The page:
What used to be meat and drink to Sedgwick - commission income for arranging insurance for corporations - is beginning to look like crumbs from the corporate table. Many multinationals prefer to self-insure. Meanwhile, two giant American predators, Aon and Marsh & McLennan, are lying in wait.
Against that background, Sedgwick managed to increase underlying profits by an impressive 19 per cent. Although the strong pound restricted profits to pounds 101.2m, or 6 per cent.
Sedgwick's strategy of shifting away from dwindling commission income to fees appears to be working. Noble Lowndes, the big UK benefit consultants, now makes up a quarter of the group's profits and last year saw a 14 per cent growth in income. Sedgwick has also proved adept at moving into emerging markets and also claims to have become the biggest insurance broker in Eastern Europe.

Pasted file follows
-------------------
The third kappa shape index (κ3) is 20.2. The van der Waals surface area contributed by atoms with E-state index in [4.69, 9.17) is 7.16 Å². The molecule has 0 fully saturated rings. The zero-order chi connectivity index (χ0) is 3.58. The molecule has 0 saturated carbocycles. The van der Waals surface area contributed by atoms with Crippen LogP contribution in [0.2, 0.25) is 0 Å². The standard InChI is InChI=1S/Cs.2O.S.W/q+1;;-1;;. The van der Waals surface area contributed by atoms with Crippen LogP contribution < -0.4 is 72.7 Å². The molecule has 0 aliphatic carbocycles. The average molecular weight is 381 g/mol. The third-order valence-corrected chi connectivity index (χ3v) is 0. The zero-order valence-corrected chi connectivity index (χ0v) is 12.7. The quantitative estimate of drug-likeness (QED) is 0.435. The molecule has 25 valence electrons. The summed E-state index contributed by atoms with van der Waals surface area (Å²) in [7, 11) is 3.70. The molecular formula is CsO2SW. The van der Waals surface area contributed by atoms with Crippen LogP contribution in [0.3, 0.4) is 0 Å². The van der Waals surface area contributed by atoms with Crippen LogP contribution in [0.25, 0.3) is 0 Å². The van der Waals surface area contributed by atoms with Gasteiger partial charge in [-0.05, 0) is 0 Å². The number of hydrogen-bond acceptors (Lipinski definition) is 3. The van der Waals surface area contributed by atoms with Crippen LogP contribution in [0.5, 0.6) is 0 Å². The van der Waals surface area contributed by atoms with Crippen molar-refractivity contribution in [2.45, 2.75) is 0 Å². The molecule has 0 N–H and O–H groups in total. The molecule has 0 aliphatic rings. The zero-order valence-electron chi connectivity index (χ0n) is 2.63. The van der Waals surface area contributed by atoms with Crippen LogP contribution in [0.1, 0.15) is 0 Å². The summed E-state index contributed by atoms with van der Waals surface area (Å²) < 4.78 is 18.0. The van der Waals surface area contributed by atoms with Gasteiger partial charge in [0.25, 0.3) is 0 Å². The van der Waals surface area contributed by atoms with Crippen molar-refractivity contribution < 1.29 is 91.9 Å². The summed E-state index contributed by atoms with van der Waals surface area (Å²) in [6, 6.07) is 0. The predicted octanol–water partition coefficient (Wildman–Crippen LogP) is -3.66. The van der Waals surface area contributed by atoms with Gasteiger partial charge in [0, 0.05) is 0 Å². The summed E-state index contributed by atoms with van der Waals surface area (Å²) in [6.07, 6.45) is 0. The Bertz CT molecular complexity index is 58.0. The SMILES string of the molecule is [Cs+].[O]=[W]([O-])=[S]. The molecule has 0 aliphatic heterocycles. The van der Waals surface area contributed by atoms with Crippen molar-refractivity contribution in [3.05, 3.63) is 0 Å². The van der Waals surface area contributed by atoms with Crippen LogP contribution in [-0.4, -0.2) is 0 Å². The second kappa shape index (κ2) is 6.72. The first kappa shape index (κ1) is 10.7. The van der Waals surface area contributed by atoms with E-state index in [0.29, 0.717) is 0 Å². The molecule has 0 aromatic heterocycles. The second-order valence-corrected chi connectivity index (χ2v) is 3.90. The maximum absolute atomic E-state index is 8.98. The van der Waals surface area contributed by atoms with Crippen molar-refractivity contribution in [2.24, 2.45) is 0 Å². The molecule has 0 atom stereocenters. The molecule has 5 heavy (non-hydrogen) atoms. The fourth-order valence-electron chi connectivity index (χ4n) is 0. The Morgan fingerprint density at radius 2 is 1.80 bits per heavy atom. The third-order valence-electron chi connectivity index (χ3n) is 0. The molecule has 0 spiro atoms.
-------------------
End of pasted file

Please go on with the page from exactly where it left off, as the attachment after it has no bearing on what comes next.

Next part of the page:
The illusive merger between Sedgwick and Willis Corroon remains just that. Sax Riley, the chairman of Sedgwick, points out that, as with accountancy mergers, clients may not always be happy. And Willis Corroon last week made it clear it was determined to remain independent.
Even so, Sedgwick should be able to continue to improve earnings and dividends at a decent rate. Its results pleased the market, causing its shares to rise 5p to 146p yesterday. Analysts forecast earnings per share rising from 12.8p to 13.4p this year, putting the company on a forward p/e ratio of under 11. With a yield of 4.8 per cent to underpin the price, the shares are beginning to look attractive.Reuse content